With Superman: The Movie introducing the Man of Steel to new generations of audiences, Siegel and Shuster—at the time, both were in their sixties and plagued by financial problems and health woes—managed to strike a new deal with the film’s producers after journalists caught wind of their mistreatment decades beforehand. As a result, their names were added in the film’s credits as Superman’s creators after having been absent from myriad texts since the 1940s (Daniels, 1998). Regardless of such behind-the-scenes maneuvers, however, the film proved to be extremely popular and profitable, due in part to Christopher Reeve’s approach to the character. As he stated at the time, Reeve wanted to accentuate the character’s dual identities, arguing “that there must be some difference stylistically between Clark and Superman. Otherwise you just have a pair of glasses standing in for a character” (as cited in Daniels, 1998, p. 140). Reeve highlighted the self-assuredness of Superman and the bumbling foolishness of Clark Kent, thus bestowing the character with a fresh, readable humanity that was not as evident in his various comic strips. The success of the film prompted its producers to develop a series of sequels, all starring Christopher Reeve as the superhero (Stanley, 2006). Additionally, a 1984 spin-off film, Supergirl, attempted to further capitalize on the character’s comic book canon, but, like the later sequels, it was considerably less successful.
Around the same time that audiences eagerly consumed Superman: The Movie, the comic book industry gained increased popularity in what is now viewed as the Bronze Age. As O’Rourke (2008) points out, though, “the Golden Age is really the only age that applies to comics as a medium; the rest refer specifically to the superhero genre” (n.p., original emphasis). Either way, Superman and his comic book contemporaries once again found audiences for their comic books, this time featuring more adult subjects and themes, more depictions of culturally diverse characters, and new formats that would eventually help usher in graphic novels (Kaplan, 2008).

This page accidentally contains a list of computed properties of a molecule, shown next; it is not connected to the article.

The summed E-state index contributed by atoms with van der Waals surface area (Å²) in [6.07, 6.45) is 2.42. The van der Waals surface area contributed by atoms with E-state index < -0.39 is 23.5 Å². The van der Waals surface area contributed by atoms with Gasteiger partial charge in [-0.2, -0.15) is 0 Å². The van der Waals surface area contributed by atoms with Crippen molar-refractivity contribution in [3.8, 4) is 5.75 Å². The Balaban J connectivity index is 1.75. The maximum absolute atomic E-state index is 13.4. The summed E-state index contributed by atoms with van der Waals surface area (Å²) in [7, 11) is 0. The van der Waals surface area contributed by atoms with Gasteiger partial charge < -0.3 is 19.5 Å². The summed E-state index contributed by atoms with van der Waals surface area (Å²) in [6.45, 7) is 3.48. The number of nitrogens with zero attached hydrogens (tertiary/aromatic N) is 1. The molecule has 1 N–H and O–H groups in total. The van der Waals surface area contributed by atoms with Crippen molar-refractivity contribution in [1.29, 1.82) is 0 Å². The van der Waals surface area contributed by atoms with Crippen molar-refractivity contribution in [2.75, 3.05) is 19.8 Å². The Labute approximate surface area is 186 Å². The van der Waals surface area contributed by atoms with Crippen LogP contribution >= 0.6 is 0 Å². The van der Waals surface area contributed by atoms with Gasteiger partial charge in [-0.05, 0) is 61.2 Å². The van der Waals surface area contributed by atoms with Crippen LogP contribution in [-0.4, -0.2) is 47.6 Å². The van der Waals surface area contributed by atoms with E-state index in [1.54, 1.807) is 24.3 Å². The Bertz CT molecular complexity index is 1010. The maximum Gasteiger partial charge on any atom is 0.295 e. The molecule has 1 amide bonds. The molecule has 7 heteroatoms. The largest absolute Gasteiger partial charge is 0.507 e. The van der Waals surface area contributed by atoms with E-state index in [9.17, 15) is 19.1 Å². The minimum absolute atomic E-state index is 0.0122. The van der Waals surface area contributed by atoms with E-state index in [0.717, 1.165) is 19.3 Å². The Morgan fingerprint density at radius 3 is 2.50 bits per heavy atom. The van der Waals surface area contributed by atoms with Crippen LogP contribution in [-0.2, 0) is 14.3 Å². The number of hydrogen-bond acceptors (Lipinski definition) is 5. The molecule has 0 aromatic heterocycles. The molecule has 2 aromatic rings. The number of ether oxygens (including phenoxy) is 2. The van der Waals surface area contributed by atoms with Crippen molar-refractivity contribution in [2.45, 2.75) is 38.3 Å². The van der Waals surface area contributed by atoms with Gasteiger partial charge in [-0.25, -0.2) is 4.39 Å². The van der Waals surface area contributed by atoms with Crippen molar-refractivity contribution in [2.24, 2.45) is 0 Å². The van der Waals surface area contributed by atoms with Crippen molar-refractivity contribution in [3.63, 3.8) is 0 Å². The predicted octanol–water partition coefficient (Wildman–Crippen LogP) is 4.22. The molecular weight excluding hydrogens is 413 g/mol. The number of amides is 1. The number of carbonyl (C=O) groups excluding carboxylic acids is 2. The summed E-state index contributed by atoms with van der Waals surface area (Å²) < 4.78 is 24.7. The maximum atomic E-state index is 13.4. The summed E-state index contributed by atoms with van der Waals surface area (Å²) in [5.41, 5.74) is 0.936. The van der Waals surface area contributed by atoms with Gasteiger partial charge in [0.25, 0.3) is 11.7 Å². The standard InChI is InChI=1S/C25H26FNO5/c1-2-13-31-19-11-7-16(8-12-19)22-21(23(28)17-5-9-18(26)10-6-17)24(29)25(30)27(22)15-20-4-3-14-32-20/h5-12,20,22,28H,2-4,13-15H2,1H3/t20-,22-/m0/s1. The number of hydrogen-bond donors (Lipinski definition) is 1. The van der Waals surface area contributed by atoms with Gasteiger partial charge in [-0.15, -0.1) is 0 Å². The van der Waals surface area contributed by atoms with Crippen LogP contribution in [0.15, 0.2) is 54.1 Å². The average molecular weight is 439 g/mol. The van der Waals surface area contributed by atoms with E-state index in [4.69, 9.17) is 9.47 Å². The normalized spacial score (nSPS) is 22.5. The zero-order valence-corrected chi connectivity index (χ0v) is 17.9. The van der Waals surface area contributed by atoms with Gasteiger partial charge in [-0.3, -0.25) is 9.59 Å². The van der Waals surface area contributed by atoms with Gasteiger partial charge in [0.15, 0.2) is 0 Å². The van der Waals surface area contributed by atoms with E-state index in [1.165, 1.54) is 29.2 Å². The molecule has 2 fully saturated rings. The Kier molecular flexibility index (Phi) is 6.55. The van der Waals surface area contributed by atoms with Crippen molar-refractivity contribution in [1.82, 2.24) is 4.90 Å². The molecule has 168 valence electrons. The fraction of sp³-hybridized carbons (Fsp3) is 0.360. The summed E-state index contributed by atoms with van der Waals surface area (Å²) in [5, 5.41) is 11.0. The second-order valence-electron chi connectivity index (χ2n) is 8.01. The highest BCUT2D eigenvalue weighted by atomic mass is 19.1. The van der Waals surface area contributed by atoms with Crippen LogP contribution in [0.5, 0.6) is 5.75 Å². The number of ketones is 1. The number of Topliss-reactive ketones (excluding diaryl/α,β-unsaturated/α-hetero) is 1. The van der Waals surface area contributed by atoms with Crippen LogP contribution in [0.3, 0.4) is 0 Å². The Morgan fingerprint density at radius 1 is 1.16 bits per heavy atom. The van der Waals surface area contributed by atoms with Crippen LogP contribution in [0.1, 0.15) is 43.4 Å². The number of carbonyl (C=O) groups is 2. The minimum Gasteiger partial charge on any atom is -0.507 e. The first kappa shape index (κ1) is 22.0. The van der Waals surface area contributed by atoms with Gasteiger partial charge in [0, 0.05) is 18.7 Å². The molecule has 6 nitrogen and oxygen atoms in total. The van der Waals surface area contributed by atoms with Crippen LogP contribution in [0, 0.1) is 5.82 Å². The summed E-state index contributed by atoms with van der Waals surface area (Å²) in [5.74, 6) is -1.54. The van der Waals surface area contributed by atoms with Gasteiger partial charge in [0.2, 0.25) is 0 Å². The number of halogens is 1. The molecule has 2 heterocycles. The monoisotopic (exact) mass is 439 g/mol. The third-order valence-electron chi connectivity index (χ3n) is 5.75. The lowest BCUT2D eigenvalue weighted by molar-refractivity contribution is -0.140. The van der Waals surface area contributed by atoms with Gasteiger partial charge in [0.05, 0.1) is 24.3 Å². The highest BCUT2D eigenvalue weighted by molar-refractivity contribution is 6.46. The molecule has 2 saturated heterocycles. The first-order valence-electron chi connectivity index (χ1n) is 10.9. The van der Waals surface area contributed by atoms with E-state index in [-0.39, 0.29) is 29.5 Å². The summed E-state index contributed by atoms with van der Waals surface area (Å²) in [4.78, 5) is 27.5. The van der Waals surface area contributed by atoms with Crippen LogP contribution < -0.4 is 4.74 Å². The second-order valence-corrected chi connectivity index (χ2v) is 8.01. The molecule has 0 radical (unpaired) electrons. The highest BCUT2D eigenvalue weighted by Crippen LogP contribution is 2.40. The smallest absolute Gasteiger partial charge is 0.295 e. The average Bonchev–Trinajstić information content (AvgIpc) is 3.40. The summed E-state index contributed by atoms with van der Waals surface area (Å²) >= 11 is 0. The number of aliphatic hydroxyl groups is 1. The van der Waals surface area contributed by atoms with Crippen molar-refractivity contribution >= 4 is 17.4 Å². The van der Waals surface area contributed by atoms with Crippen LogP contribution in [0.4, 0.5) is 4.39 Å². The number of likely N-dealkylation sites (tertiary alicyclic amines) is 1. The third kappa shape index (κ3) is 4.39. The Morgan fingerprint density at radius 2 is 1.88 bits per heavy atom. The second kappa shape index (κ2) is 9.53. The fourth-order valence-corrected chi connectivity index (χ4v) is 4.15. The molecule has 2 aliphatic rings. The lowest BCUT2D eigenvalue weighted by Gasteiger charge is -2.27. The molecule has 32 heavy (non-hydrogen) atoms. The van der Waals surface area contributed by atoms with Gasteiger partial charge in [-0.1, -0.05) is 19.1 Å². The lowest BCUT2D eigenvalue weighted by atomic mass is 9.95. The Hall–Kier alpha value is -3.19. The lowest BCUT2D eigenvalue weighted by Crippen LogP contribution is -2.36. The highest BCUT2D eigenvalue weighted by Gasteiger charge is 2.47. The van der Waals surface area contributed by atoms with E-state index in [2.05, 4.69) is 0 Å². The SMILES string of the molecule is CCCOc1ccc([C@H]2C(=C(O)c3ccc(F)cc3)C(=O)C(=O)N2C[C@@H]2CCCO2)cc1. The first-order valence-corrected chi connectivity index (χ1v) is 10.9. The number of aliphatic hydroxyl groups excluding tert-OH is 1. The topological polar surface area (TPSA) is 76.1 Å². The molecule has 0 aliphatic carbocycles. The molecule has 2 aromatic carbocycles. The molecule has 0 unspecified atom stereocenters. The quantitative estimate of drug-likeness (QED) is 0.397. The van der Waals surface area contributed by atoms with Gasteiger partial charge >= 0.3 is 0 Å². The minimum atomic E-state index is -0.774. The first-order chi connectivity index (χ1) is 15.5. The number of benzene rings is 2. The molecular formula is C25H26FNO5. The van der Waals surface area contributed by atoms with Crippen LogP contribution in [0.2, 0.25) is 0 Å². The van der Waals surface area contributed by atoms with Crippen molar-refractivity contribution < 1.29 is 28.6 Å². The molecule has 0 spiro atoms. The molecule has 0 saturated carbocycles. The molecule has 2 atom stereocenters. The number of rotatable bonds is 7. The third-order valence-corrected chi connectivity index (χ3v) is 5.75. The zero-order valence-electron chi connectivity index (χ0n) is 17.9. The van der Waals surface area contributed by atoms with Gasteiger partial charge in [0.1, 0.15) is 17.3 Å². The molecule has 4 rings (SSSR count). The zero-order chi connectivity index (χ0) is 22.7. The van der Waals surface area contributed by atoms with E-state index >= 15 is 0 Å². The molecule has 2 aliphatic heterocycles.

Since the release of the final Reeve-fronted film, the critically panned 1987 feature Superman IV: The Quest for Peace, Superman has maintained his popular culture footing. Like Supergirl, the 1988-1992 series Superboy explored previously unfilmed canonical narratives illustrating lesser known aspects of Superman’s fictional existence. Producers then developed the 1993-1997 television series Lois and Clark: The New Adventures of Superman and aimed it at adult women in order to use “the hero and his secret identity as an object of romantic fantasies and an embodiment of the complexities of sex and gender in the modern world” (Jones, 2004, p. 334). Ironically, Superman’s comic book scribes were hoping to publish a similar storyline that culminated in Superman marrying Lois Lane, but because of Lois and Clark’s impending production and its obvious romantic themes, the comic book writers devised a different kind of story: Superman’s demise. Even though they had to scrap their original idea, Superman’s death at the hands of Doomsday in Superman #75, titled “The Death of Superman,” broke comic book sales records and “proved to be the most widely discussed and publicized story in the history of the [comic book] medium” (Daniels, 1998, p. 167). His death, of course, was temporary, but his popularity soared.
Superman’s prominence continued into the late-1990s and early 2000s as well. A number of animated television programs and animated movies appeared, including the animated television series Superman from 1996-2000, the animated films Superman: Brainiac Attacks! in 2006 and Superman: Doomsday in 2007, and a number of animated movies and series in which Superman joins various super-friends to defeat evil villains. In 2001, producers also developed the live action television series Smallville, targeting adolescents and adults alike with the drama and action of Superman’s teenage years growing up in Smallville, Kansas. More recently, the 2006 film Superman Returns (Taylor, 2006) presented an entirely original live action narrative depicting Superman in modern day Metropolis once again contending with his arch nemesis, Lex Luthor.
Throughout the last two decades, Superman has continuously appeared in new comic book adventures, both live action and animated movies and television programs and feature films, and he has been the main character in popular culture texts as varied as literary and graphic novels, popular songs, and even video games. In fact, Superman’s omnipresence in the media has bestowed him with a rather unique honor: he is the only superhero to have received nominations for Emmy, Tony, and Academy Awards for his work on television, on Broadway, and in film, respectively (Ebenkamp, 2006). With popularity that never seems to wane, and with profits from the franchise exceeding $2-billion (Stanley, 2006), Superman appears to be a particularly enduring popular culture icon that has had few difficulties attracting an audience.